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Numbers show more than 226,000 needles from KCHD have not been returned

According to data from the Kanawha-Charleston Health Department, the rate of return for the needle exchange program is 65 percent. (WCHS/WVAH)

As the future of the needle exchange program at the Kanawha-Charleston Health Department is in jeopardy, Eyewitness News is looking in to the numbers when it comes to needles coming in and being given out through the controversial program.

Eyewitness News filed a Freedom of Information Act request with the health department, asking for raw data that shows the breakdown of services since the harm reduction program started in December 2015.

According to the information provided by the health department, since March 8, 651,428 needles have been handed out and 424,640 needles have been returned - an actual return rate of about 65 percent.

The health department's records show that 226,788 needles have not been returned to the facility since the program started.

In recent interviews and in public meetings, health officials have said the rate of return was 88 percent but clarified at a board meeting held on Thursday that the number is among returning patients. The number only includes the people who are actually "exchanging" needles, coming in with dirty ones, to get clean ones.

It doesn't include the number of people who come at one time only to get a fresh batch of needles and who never bring them back.

"The biggest issues were brought to our attention. It's syringe litter in the community. So every syringe that's in the community is trying to be linked to the harm reduction program, the needle exchange program," KCHD Prevention Wellness DirectorTina Ramirez said after the meeting on Thursday.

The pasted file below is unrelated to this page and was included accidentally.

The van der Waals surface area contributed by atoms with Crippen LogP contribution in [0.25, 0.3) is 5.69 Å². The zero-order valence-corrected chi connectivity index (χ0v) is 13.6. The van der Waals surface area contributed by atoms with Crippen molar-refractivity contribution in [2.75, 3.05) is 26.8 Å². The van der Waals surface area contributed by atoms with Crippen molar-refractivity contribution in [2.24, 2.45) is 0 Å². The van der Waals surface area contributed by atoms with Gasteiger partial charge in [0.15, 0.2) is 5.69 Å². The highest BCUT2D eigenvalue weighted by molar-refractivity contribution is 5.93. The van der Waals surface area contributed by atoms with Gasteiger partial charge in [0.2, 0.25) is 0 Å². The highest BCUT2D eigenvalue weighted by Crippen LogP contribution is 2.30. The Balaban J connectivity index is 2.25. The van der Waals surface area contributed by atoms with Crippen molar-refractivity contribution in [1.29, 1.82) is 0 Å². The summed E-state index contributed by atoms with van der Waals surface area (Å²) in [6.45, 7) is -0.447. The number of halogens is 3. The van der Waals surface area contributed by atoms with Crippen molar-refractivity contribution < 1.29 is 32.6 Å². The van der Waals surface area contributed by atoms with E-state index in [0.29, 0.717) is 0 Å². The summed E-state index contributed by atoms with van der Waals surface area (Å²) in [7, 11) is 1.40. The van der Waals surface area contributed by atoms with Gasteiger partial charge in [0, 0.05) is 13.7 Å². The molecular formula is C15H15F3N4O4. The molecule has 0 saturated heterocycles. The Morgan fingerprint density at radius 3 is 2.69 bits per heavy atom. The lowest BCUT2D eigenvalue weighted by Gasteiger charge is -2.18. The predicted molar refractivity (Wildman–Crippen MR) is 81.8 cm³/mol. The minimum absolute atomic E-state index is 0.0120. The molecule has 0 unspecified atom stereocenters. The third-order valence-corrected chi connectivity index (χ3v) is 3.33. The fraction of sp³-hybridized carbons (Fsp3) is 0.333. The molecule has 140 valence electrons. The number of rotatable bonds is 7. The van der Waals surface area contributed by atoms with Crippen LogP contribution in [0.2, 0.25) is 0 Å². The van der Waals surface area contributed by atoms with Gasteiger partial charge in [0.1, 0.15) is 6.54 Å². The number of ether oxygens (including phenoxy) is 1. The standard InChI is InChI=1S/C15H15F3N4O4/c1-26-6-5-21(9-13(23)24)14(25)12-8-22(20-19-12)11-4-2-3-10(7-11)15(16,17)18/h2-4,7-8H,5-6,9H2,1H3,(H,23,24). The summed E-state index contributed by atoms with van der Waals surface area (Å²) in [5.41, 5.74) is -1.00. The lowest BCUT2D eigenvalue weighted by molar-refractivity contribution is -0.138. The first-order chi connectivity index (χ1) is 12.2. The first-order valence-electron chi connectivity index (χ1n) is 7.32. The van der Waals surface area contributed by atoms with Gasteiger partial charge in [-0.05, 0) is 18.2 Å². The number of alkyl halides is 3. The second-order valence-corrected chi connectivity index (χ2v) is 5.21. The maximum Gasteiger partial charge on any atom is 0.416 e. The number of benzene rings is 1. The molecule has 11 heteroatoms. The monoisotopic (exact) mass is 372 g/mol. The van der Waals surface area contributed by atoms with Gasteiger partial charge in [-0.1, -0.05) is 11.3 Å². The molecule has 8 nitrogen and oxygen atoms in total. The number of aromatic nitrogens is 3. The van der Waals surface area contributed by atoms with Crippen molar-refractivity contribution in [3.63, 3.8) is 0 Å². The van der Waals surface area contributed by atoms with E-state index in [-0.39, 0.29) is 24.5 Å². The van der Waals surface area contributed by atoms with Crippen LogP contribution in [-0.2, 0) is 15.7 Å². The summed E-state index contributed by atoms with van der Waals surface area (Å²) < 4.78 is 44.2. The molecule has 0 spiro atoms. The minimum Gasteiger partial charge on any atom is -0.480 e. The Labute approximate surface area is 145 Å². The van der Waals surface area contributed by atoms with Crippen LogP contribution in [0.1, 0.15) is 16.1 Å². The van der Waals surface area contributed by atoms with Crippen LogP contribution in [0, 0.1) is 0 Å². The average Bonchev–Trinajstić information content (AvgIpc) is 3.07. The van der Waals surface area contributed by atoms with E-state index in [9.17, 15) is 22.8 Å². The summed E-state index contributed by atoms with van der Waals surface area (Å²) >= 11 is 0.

The health department announced last week that it would be initiating new guidelines for its harm reduction program. Clients must now show up in person to receive syringes.

In the past, they were able to pick up clean needles for others. Clients will now be required to show identification. These are the first changes made since an internal review of the program was ordered by the Kanawha-Charleston Board of Health.

On Monday, Charleston City Council will vote on whether or not to make possession of needles illegal again in city limits.

If council members decide to do so, the move would effectively end the needle exchange program.

Charleston Mayor Danny Jones and Police Chief Steve Cooper have spoken out against the program. They say that discarded needles being found at various places around the city, including playgrounds, restaurants and parking lots, are putting city workers and the general public in danger.

"What happens is, 400 or so per week descend upon Lee Street and Clendenin. Right across from the Town Center, near the Transit Mall, across from the new Civic Center and they get their needles. And the drug dealers know when needle exchange day is. It's a big money day for them," Cooper said in a recent interview.

"We've had 14 city employees poked in the last three years. Since 2013, we've had 14 city employees who have been poked with dirty needles and many of them are still under medical supervision," Cooper said.




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